The Prime Minister, however, remained confident. "The government will last," Mr Gilani told reporters. Asked if it could survive without the MQM, he replied: "Without everyone." His confidence was at odds with the mood elsewhere in Islamabad. "This government has six weeks to decide whether it wants to survive," said an opposition parliamentarian, Khawaja Saad Rafique.

But it is unlikely that Mr Gilani will have to vacate the Prime Minister's hilltop mansion. "The coalition may not survive, but the government will," said Chaudhry Aitzaz Ahsan, a senior leader of the ruling Pakistan People's Party (PPP).

The opposition is riven by fierce divisions and is unlikely to cohere into an alternative force. "We don't want to inherit this mess," said an opposition leader. "It's better for us that we wait until the next election." An election is due in 2012, but could happen some time next year.

Meanwhile, the prospect is of a weak minority government, constantly battling for its survival and distracted from its duties. "It will obviously affect governance," said Mr Ahsan. A sense of the government's fragility was in evidence yesterday, as opponents united against petrol price hikes. That pressure is likely to intensify, possibly forcing another climbdown. The PPP-led government has already shelved plans to broaden its tax base through a revised general sales tax.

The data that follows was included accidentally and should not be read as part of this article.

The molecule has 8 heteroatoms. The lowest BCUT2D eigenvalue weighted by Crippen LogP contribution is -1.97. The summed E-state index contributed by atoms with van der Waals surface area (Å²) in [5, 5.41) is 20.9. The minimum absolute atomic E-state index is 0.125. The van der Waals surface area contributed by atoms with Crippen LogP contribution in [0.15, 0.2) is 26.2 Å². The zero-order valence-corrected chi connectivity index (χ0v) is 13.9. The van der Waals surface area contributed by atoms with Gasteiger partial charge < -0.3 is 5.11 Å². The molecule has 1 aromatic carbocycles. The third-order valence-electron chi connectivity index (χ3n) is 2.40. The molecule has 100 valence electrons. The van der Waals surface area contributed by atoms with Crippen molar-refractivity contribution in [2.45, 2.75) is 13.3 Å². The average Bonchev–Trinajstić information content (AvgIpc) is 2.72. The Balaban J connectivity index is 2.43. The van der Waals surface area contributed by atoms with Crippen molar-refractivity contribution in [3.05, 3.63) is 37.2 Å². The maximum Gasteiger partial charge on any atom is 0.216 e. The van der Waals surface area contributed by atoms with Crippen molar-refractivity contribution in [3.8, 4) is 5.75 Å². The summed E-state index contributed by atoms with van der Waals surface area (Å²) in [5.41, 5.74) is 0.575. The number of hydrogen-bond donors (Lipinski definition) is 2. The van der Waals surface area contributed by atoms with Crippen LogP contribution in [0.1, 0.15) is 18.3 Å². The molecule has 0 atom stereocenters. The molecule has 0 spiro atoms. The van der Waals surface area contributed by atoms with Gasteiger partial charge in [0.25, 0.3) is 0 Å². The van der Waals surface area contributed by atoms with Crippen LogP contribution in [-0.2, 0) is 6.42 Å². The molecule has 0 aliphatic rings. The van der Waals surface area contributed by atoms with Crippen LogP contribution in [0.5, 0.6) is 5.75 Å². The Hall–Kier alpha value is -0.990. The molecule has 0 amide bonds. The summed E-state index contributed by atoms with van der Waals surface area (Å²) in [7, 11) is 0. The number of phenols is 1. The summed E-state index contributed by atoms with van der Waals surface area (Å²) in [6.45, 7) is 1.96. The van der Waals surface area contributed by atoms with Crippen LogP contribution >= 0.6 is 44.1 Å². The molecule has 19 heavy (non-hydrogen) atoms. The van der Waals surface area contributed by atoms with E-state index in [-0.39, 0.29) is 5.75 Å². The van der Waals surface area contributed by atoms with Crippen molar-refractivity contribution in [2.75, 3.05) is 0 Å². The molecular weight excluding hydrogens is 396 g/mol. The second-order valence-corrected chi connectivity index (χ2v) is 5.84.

Start your day with The Independent, sign up for daily news emails
Have you tried new the Independent Digital Edition apps?
ebooks
ebooksAn introduction to the ground rules of British democracy
Latest stories from i100
Have you tried new the Independent Digital Edition apps?
SPONSORED FEATURES
Independent Dating
and  

By clicking 'Search' you
are agreeing to our
Terms of Use.

iJobs Job Widget
iJobs General

Recruitment Genius: UX Consultant

£35000 - £45000 per annum: Recruitment Genius: You will be working with a 8 st...

Recruitment Genius: Part-time Editor

£8000 - £12000 per annum: Recruitment Genius: A unique opportunity has arisen ...

Recruitment Genius: Field Sales Executive

Negotiable: Recruitment Genius: An exceptional opportunity has arisen for a pa...

Recruitment Genius: Kitchen and Bathroom Installers

£18000 - £20000 per annum: Recruitment Genius: This provider of designer kitch...

Day In a Page

Orthorexia nervosa: How becoming obsessed with healthy eating can lead to malnutrition

Orthorexia nervosa

How becoming obsessed with healthy eating can lead to malnutrition
Lady Chatterley is not obscene, says TV director

Lady Chatterley’s Lover